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sentences to be excessive. Tolbert had a prior criminal history involving weapons. During the testing conducted at his presentence investigation, he scored as a high risk or very high risk in every category. [288 Neb. 740] Despite having three children, Tolbert has apparently never held a job or graduated from high school. He denies being in a gang, but acknowledges that many of his friends are in gangs. Tolbert freely admits to drinking alcohol, but denies using drugs.

The facts surrounding Tolbert's convictions are chilling. He was found guilty of one count of first degree murder and one count of first degree assault, as well as two counts of use of a deadly weapon to commit a felony. But Wilkinson could have just as easily been killed as injured in this incident.

Wilkinson and Wiseman were each approximately 16 years old. The group was shot at, and Wiseman killed, simply because they were wearing red clothing.

And even before Tolbert and his associates targeted Wiseman and his friends, Tolbert also attempted to shoot at two other individuals. It was pure luck that the safety of the shotgun was still on and that those people escaped unharmed.

We find nothing in this record to show that Tolbert has, at any point, expressed remorse over these shootings or the fact that a group of teenagers unrelated to any gang were shot at, with one killed and another injured. The record shows that the district court appropriately considered the relevant factors when it sentenced Tolbert as it did. Those sentences were not excessive, and Tolbert's assignment of error is without merit.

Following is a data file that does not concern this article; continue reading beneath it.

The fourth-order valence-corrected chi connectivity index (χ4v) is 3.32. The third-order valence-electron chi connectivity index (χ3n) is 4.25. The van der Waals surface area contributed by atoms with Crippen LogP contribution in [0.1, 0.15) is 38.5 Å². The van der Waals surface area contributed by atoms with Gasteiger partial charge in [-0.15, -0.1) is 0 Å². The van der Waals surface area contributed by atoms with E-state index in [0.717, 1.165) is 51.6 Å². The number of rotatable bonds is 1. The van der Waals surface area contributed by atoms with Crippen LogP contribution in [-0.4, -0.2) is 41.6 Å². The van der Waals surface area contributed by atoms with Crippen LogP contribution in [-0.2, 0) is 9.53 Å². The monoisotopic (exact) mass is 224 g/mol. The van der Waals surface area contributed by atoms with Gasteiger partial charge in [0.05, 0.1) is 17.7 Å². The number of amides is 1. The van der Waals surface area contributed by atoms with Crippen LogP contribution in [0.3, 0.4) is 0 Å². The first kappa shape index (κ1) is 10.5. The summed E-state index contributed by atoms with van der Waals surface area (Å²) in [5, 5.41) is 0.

Motion for New Trial

In his final assignment of error, Tolbert argues that the district court erred in denying his motion for new trial. Tolbert's motion was filed more than 10 days after the entry of the jury's verdicts, but was nevertheless timely because it alleged that a new trial was warranted on the basis of newly discovered evidence,[14] specifically, an affidavit from Cayou recanting his trial testimony.

In addition to Cayou's affidavit recanting his testimony, the district court was also presented with evidence that Cayou was threatened in order to obtain that recantation. In a second affidavit, Cayou averred that someone who identified himself as [288 Neb. 741] Tolbert's cousin approached him and threatened to have Cayou " 'jumped'" unless Cayou said that Tolbert was not the shooter. There was further evidence to show that the scenario as explained by Cayou was possible, given the housing arrangement at the Douglas County Correctional Center.

We review the denial of a motion for new trial for an abuse of discretion. The district court did not abuse its discretion in denying the motion for new trial in light of Cayou's second affidavit and explanation.

Tolbert's third assignment of error is without merit.


The decision of the district court is affirmed.